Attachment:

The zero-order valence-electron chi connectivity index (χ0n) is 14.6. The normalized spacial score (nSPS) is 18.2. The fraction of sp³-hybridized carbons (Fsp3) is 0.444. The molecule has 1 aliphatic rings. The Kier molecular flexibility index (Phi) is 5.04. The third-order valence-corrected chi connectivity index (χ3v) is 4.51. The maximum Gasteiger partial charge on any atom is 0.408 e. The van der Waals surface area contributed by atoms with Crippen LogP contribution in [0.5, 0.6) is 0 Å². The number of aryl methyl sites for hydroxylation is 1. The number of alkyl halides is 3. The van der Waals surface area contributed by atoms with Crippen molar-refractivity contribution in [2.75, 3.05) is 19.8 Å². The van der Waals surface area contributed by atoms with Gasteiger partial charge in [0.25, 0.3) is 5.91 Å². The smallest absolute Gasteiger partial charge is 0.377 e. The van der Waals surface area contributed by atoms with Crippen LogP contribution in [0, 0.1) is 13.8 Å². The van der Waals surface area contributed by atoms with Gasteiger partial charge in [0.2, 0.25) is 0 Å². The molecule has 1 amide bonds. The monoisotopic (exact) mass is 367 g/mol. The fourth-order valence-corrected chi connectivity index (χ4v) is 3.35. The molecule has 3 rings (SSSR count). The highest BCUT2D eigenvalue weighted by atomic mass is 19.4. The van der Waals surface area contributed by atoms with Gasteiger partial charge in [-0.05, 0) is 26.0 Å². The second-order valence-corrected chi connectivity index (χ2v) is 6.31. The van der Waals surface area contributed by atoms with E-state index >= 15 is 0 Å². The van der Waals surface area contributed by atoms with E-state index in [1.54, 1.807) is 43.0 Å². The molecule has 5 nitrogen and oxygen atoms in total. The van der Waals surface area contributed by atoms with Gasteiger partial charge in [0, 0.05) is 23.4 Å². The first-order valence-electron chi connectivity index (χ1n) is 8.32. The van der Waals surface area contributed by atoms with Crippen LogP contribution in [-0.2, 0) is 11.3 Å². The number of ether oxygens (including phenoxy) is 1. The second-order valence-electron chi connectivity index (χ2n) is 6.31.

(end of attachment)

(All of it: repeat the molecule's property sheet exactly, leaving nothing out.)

The zero-order valence-electron chi connectivity index (χ0n) is 14.6. The normalized spacial score (nSPS) is 18.2. The fraction of sp³-hybridized carbons (Fsp3) is 0.444. The molecule has 1 aliphatic rings. The Kier molecular flexibility index (Phi) is 5.04. The third-order valence-corrected chi connectivity index (χ3v) is 4.51. The maximum Gasteiger partial charge on any atom is 0.408 e. The van der Waals surface area contributed by atoms with Crippen LogP contribution in [0.5, 0.6) is 0 Å². The number of aryl methyl sites for hydroxylation is 1. The number of alkyl halides is 3. The van der Waals surface area contributed by atoms with Crippen molar-refractivity contribution in [2.75, 3.05) is 19.8 Å². The van der Waals surface area contributed by atoms with Gasteiger partial charge in [0.25, 0.3) is 5.91 Å². The smallest absolute Gasteiger partial charge is 0.377 e. The van der Waals surface area contributed by atoms with Crippen LogP contribution in [0, 0.1) is 13.8 Å². The van der Waals surface area contributed by atoms with Gasteiger partial charge in [0.2, 0.25) is 0 Å². The molecule has 1 amide bonds. The monoisotopic (exact) mass is 367 g/mol. The fourth-order valence-corrected chi connectivity index (χ4v) is 3.35. The molecule has 3 rings (SSSR count). The highest BCUT2D eigenvalue weighted by atomic mass is 19.4. The van der Waals surface area contributed by atoms with Gasteiger partial charge in [-0.05, 0) is 26.0 Å². The second-order valence-corrected chi connectivity index (χ2v) is 6.31. The van der Waals surface area contributed by atoms with E-state index >= 15 is 0 Å². The van der Waals surface area contributed by atoms with E-state index in [1.54, 1.807) is 43.0 Å². The molecule has 5 nitrogen and oxygen atoms in total. The van der Waals surface area contributed by atoms with Gasteiger partial charge in [0, 0.05) is 23.4 Å². The first-order valence-electron chi connectivity index (χ1n) is 8.32. The van der Waals surface area contributed by atoms with Crippen LogP contribution in [-0.2, 0) is 11.3 Å². The number of ether oxygens (including phenoxy) is 1. The second-order valence-electron chi connectivity index (χ2n) is 6.31.